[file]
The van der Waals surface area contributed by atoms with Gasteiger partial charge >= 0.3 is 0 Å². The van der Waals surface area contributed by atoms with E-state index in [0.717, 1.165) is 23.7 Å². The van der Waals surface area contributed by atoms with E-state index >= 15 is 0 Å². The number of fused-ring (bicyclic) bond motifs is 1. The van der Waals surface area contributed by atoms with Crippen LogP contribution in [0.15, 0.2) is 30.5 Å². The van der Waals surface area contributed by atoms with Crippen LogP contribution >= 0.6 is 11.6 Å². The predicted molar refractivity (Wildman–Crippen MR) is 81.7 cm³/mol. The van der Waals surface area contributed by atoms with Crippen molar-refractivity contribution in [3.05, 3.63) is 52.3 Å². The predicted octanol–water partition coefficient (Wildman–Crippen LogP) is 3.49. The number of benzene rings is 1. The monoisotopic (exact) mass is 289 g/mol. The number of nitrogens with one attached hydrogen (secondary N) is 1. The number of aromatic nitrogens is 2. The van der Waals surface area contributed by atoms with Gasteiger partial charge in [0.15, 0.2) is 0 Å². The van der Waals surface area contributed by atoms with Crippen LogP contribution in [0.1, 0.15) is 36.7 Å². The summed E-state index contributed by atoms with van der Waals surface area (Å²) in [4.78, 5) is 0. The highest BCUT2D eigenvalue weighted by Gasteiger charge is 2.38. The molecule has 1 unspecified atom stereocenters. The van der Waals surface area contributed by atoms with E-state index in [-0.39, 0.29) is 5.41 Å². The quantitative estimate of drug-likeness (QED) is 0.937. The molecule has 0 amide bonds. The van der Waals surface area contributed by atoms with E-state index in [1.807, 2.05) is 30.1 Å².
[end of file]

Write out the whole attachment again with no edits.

The van der Waals surface area contributed by atoms with Gasteiger partial charge >= 0.3 is 0 Å². The van der Waals surface area contributed by atoms with E-state index in [0.717, 1.165) is 23.7 Å². The van der Waals surface area contributed by atoms with E-state index >= 15 is 0 Å². The number of fused-ring (bicyclic) bond motifs is 1. The van der Waals surface area contributed by atoms with Crippen LogP contribution in [0.15, 0.2) is 30.5 Å². The van der Waals surface area contributed by atoms with Crippen LogP contribution >= 0.6 is 11.6 Å². The predicted molar refractivity (Wildman–Crippen MR) is 81.7 cm³/mol. The van der Waals surface area contributed by atoms with Crippen molar-refractivity contribution in [3.05, 3.63) is 52.3 Å². The predicted octanol–water partition coefficient (Wildman–Crippen LogP) is 3.49. The number of benzene rings is 1. The monoisotopic (exact) mass is 289 g/mol. The number of nitrogens with one attached hydrogen (secondary N) is 1. The number of aromatic nitrogens is 2. The van der Waals surface area contributed by atoms with Gasteiger partial charge in [0.15, 0.2) is 0 Å². The van der Waals surface area contributed by atoms with Crippen LogP contribution in [0.1, 0.15) is 36.7 Å². The summed E-state index contributed by atoms with van der Waals surface area (Å²) in [4.78, 5) is 0. The highest BCUT2D eigenvalue weighted by Gasteiger charge is 2.38. The molecule has 1 unspecified atom stereocenters. The van der Waals surface area contributed by atoms with E-state index in [-0.39, 0.29) is 5.41 Å². The quantitative estimate of drug-likeness (QED) is 0.937. The molecule has 0 amide bonds. The van der Waals surface area contributed by atoms with E-state index in [1.807, 2.05) is 30.1 Å².